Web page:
As the largest and most trusted professional workforce, nurses and midwives are in a unique position to lead improvements for the nation’s health.
We are in all parts of the community, including schools, people’s homes, the workplace, national and local government, as well as traditional clinical settings such as hospitals, nursing homes and health centres.
I am unable to think of any other profession that has such a wide range of contacts with the public across the life course from cradle to grave. This therefore puts us in a unique position to support people to live long and healthy lives.
WHO Year of the Nurse and Midwife
In 2020, globally we are celebrating the World Health Organization’s Year of the Nurse and Midwife, in honour of the bicentenary of the birth of the founder of modern nursing, Florence Nightingale.
Florence Nightingale changed the role of nursing and sparked worldwide health care reform through her keen interest in data and evidence.
While our access to data has certainly evolved since Florence was practising as a nurse, the need to use this data to understand the need for evolving our practice remains.
- In 2015-17, the gap in life expectancy between the most and least deprived areas in England was 9 years for males and 7 years for females
- The gap for years spent in good health was 19 years for males and females
- The inequality gap in life expectancy has increased significantly since 2011-13 for both sexes
- Non-communicable diseases such as heart disease, stroke, cancer and dementia are now the leading causes of preventable death and ill health in most middle- and high-income countries
- Major behavioural, physiological and environmental risk factors (such as tobacco, dietary risk, obesity, high blood pressure and air pollution) are the main drivers for these diseases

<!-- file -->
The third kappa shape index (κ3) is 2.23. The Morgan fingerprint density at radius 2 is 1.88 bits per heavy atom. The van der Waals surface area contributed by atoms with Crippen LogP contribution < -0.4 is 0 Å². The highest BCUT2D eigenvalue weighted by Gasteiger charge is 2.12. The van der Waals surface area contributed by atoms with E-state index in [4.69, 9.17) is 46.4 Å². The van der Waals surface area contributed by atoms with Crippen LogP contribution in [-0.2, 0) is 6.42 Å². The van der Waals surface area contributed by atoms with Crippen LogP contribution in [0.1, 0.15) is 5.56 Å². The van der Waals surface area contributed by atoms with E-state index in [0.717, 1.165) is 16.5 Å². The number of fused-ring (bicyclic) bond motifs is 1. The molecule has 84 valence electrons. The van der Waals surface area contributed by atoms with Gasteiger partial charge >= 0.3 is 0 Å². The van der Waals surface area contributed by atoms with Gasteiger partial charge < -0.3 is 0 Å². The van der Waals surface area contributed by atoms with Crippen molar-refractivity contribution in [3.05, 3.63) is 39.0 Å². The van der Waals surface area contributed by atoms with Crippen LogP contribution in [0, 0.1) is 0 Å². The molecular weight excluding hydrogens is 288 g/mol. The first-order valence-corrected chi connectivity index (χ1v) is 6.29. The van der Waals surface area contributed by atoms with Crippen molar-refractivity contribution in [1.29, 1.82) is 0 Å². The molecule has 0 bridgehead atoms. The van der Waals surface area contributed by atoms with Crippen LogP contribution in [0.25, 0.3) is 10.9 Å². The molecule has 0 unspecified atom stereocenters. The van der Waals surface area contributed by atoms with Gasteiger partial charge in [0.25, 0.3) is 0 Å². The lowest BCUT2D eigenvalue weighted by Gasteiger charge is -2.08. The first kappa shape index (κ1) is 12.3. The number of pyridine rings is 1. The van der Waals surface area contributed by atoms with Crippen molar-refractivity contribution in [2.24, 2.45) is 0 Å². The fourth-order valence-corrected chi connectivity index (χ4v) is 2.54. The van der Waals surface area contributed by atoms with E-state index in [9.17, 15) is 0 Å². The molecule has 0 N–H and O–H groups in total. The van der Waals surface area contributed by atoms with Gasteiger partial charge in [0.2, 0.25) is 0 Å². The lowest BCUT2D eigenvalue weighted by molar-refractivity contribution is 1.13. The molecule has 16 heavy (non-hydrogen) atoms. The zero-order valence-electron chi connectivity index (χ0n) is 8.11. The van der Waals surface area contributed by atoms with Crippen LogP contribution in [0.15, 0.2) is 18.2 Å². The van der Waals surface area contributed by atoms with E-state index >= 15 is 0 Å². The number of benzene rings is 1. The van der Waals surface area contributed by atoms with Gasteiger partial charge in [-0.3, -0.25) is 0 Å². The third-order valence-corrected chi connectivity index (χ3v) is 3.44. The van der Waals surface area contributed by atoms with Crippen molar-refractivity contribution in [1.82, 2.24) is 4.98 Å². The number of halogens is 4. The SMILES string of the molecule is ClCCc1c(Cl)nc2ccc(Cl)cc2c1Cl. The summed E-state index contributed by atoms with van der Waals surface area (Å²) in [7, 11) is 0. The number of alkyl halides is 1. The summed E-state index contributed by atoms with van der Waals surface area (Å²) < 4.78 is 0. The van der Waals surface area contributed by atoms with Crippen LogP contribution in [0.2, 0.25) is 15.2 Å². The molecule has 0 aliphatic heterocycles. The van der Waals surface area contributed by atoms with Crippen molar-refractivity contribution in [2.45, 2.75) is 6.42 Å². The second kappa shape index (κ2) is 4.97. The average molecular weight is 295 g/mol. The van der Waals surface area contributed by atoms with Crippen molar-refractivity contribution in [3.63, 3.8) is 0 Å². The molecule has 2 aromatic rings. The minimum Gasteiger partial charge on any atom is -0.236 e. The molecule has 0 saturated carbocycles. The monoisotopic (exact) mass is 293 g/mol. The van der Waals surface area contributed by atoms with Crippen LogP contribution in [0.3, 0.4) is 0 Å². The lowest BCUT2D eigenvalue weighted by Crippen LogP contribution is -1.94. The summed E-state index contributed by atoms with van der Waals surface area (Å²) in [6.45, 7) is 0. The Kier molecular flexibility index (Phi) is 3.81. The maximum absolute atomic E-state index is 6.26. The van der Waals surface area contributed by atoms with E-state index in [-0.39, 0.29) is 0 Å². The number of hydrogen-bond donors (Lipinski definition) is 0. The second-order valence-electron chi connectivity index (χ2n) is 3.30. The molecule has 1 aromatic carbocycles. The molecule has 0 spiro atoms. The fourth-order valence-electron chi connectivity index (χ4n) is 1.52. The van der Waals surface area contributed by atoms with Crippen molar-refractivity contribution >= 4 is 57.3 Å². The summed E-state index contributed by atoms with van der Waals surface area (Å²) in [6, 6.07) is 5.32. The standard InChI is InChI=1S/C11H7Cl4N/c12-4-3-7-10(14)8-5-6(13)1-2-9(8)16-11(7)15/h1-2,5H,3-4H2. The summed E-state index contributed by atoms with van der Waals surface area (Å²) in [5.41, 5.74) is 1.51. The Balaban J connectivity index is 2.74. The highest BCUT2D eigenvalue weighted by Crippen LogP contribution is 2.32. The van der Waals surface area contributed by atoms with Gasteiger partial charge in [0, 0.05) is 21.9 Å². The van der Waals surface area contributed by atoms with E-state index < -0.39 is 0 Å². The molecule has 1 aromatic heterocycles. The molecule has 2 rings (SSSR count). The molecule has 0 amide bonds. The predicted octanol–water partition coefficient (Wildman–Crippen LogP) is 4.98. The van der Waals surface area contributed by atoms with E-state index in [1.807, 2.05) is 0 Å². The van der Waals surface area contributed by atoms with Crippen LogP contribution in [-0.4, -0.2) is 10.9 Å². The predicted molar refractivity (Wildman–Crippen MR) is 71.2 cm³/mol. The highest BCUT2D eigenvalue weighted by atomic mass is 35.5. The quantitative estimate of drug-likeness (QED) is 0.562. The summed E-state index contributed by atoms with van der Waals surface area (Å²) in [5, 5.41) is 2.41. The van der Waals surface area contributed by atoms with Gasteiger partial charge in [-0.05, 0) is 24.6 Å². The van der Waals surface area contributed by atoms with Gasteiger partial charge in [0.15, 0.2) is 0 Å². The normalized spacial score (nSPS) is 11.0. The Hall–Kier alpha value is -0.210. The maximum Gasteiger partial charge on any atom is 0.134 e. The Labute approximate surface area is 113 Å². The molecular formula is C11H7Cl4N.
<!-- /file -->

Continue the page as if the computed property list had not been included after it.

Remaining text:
As we mark the Year of the Nurse and Midwife we must use this as an opportunity to reflect on how nurses, midwives and other health and care professionals respond to the challenges that we face in the 21st century, as Nightingale did in the 19th century.
PHE’s All Our Health programme
Working with Health Education England’s e-Learning for Healthcare team, Public Health England has developed a series of resources for health and care professions, which are brought together as part of our All Our Health programme. It’s a call to action for all healthcare professionals to use their skills and relationships to maximise their impact on reducing preventable ill health, premature death and addressing health inequalities.
The resources include useful links to data, national guidelines and a brief knowledge check for those wanting to measure their understanding of key topics. This is also a great way to provide evidence for continued professional development, which nurses and midwives can use for their revalidation.
The All Our Health framework also challenges professionals to consider a place-based approach to improving the public’s health. This includes new tools to explore public health issues across the ‘townscape’ to understand how we can truly work across our place.
Priority public health issues
All Our Health covers many priority public health issues which will be relevant to nurses and midwives working across the health and care system. However, some colleagues are not always sure where to start given the large number of topics covered within the framework.
Therefore my top 3 topics to start with would include:
These three topic areas are relevant to every nurse or midwife, regardless of their professional setting. These areas impact the lives of millions of people across England both professionally and across our own families and communities that we live and work within.
Our All Our Health resources are a quick and simple way for nurses and midwives to recap and build on their knowledge about priority public health issues and find out about how they might embed prevention into their practice. Using them will help colleagues understand the transformative impact that prevention can have and how they can do even more to prevent illness, protect health and promote wellbeing.
Imagine the potential of every nurse and midwife committing to focus more on our priority public health issues of today. This would lead to more people living longer and healthier lives, which was one of the main reasons why I wanted to become a nurse in the first case.
We Learn courses
Finally, if you would like to sign-up to one of our free All Our Health We Learn courses taking place over the next couple of months, you can register here.
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Contributor: Jamie Waterall